The purpose of my study is to test whether Management-intensive Grazing (MiG) can help ranchers in BC's Interior optimize carbon sequestration in their pastures. Carbon sequestration helps to reduce greenhouse gases (CO2) and is proposed as a means of offsetting carbon dioxide emissions. Grasses allocate much of their annual growth into belowground biomass production, which is conducive to the storage (sequestration) of carbon. Improved grazing practices are recognized as a strategy to increase rates of carbon sequestration and are therefore a viable option for climate change mitigation. Increasing soil carbon levels may also improve the adaptability of a ranch to climatic changes, through greater moisture retention, nutrient cycling and other associated benefits. Soil carbon is said to increase in pastures that are converted from extensive management to intensive management (MiG). For this study, seven working ranches in the BC Interior are being observed, and soil samples taken from pastures that are managed intensively, as well as those being managed extensively (traditionally) â€“for comparison. Preliminary results suggest that carbon density is positively correlated with depth in intensively managed pastures, and negatively correlated in extensively managed ones. This could indicate that intensive management practices are more likely to store carbon deeper in the soil, and might sequestering it more effectively than extensively managed pastures. If MiG is shown to optimize carbon sequestration, subsequent benefits of climate change mitigation and adaptation can be supported and communicated to ranchers in the interior of BC. Improvements in soil carbon storage, hydrological functions, and other ecological services can significantly benefit the environment, as well as result in tangible economic benefits from increased land productivity and adaptability to climate change.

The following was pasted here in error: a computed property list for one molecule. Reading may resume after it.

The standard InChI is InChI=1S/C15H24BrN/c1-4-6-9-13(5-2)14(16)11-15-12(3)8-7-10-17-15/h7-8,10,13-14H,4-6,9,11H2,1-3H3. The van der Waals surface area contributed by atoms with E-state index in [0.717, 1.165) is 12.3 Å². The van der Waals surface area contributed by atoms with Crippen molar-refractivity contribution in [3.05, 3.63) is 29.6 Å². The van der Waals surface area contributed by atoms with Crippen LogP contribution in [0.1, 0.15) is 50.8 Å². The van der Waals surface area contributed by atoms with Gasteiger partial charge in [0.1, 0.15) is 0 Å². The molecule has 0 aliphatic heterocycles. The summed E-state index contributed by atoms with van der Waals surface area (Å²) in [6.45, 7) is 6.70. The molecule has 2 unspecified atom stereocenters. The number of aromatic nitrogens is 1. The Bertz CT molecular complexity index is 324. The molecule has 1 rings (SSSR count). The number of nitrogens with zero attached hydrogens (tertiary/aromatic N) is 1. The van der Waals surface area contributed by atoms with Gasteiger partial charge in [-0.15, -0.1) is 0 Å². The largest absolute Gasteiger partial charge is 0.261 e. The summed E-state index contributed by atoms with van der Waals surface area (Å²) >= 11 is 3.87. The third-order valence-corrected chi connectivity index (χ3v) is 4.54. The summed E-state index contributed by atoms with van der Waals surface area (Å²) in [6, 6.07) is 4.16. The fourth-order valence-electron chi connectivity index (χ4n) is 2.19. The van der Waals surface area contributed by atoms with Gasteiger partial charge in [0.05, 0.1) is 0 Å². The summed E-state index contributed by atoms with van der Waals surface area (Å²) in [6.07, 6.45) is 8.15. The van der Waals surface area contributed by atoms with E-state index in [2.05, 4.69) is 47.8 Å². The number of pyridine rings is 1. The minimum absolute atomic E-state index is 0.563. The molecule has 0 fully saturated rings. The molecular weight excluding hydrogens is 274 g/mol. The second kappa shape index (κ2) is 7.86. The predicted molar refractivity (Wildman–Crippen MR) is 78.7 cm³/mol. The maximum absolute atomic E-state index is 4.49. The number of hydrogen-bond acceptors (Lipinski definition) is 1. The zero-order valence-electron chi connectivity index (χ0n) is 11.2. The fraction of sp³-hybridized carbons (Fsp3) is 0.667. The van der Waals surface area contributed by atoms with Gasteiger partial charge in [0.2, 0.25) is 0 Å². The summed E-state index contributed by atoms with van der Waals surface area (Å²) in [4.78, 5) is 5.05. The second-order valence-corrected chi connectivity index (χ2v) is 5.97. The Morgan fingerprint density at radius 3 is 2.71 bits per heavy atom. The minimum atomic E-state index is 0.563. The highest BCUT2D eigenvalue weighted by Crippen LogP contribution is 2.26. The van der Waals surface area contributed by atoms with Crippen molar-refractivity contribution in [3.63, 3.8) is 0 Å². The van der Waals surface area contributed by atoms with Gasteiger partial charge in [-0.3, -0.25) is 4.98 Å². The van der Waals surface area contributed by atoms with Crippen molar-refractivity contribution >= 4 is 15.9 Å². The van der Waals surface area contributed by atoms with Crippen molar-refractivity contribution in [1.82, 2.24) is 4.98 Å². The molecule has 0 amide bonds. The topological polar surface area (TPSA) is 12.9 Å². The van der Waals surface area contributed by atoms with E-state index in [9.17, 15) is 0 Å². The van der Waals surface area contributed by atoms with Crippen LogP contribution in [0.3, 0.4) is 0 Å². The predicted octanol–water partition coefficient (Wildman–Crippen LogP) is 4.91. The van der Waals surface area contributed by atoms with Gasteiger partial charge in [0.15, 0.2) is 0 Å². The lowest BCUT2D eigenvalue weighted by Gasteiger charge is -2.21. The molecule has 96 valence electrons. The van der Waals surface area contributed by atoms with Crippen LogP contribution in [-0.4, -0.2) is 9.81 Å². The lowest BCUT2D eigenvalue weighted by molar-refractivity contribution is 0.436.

GRAZING MANAGEMENT AS A CLIMATE CHANGE MITIGATION AND ADAPTATION STRATEGY
Society for Range Management
SRM Sacramento, CA